TORONTO, Feb. 7, 2023 /CNW/ – A 10-year health funding offer for provinces and territories is being welcomed by the Registered Nurses’ Association of Ontario (RNAO) as a much-needed lifeline for the country’s ailing health system. RNAO says Ottawa must set strict conditions on the upcoming bilateral agreement with Ontario, to address the nursing crisis and drop plans to fund for-profit surgical clinics.
“A prolonged pandemic and an exodus of nurses from hospitals, along with other systemic issues, including inadequate access to primary care providers have been cause for concern among Canadians who have experienced long wait times for surgeries and delays in accessing primary care,” says Dr. Claudette Holloway, RNAO’s president.
“The funding announced Tuesday while falling short of the 35 per cent threshold that premiers, territorial leaders and RNAO had argued was necessary, will begin to set the system on the road to recovery – but additional federal funding is still needed. We will now be focused on the bilateral agreement Ottawa expects to negotiate and sign with Ontario in the coming weeks with the number one priority being increasing the number of working RNs, NPs, and RPNs in Ontario,” says Holloway.
“Our health system will continue to collapse without nurses. That’s why we have to retain the nurses we have and stop the exodus we have seen due to crushing workloads, and a lack of respect when it comes to their compensation. Their work and expertise must be valued,” urges Holloway.
Primary care should be central to the bilateral agreement. Holloway says “an effective, patient-centred, primary care system with access to providers 24-hours-a-day-seven-days-a-week is the only way to ensure a high performing health system. And, Tuesday’s funding offer means NPs and family physicians can play a central role in strengthening the health system. The time is now,” she adds, saying that “we have NPs ready to open NP-led clinics in communities where there is demonstrated need. People without access to primary care are waiting.”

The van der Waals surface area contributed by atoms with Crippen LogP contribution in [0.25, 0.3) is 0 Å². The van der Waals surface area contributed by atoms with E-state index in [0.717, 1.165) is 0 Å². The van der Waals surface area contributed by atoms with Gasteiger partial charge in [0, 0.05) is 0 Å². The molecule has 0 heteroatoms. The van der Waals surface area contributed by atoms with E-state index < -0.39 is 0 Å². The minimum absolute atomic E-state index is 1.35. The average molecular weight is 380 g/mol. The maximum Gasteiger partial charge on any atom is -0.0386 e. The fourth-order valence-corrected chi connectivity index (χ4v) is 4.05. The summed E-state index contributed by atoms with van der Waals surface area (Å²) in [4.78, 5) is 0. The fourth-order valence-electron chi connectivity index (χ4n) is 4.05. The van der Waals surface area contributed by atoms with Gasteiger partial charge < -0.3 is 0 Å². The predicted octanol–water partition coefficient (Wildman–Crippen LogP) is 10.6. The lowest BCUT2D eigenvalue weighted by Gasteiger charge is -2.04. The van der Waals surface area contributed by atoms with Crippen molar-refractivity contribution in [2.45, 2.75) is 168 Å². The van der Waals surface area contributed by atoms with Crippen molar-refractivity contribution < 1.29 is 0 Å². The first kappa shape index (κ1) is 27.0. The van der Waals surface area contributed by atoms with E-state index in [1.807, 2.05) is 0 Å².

RNAO CEO Dr. Doris Grinspun says she is “pleased that nurses’ priority areas are reflected in the plans unveiled by Ottawa including primary care, hiring more nurses and other health-care workers, mental health and substance use supports, as well as data measurement – where RNAO is already playing a key role with its NQuIRE data system.”
The question remains what will happen with home care and long-term care (LTC) when the funding previously provided by the federal government ends. These two sectors must also remain as top priorities. “Home care is central to helping people recover from surgeries and others with chronic conditions. And, when it comes to improvements in LTC, we are just now gaining momentum and improvements will need to continue for years,” Grinspun adds.
Grinspun says Prime Minister Justin Trudeau’s statement that upholding the Canada Health Act (CHA) and protecting the country’s publicly funded health system “is non-negotiable” is critical given Ontario and other provinces plan to open or expand investor-driven surgical clinics. “For-profit delivery of medically necessary services is a step towards a two-tier health system. It is an affront to the principles and spirit of the CHA and it must be stopped. The federal government is accountable for setting-up conditions in its bilateral agreements with all jurisdictions to abandon plans for for-profit enrichment on the backs of Canadians’ health.”
The Registered Nurses’ Association of Ontario (RNAO) is the professional association representing registered nurses, nurse practitioners and nursing students in Ontario. Since 1925, RNAO has advocated for healthy public policy, promoted excellence in nursing practice, increased nurses’ contribution to shaping the health system, and influenced decisions that affect nurses and the public we serve. For more information about RNAO, visit RNAO.ca or follow us on Twitter, Facebook and Instagram.
SOURCE Registered Nurses’ Association of Ontario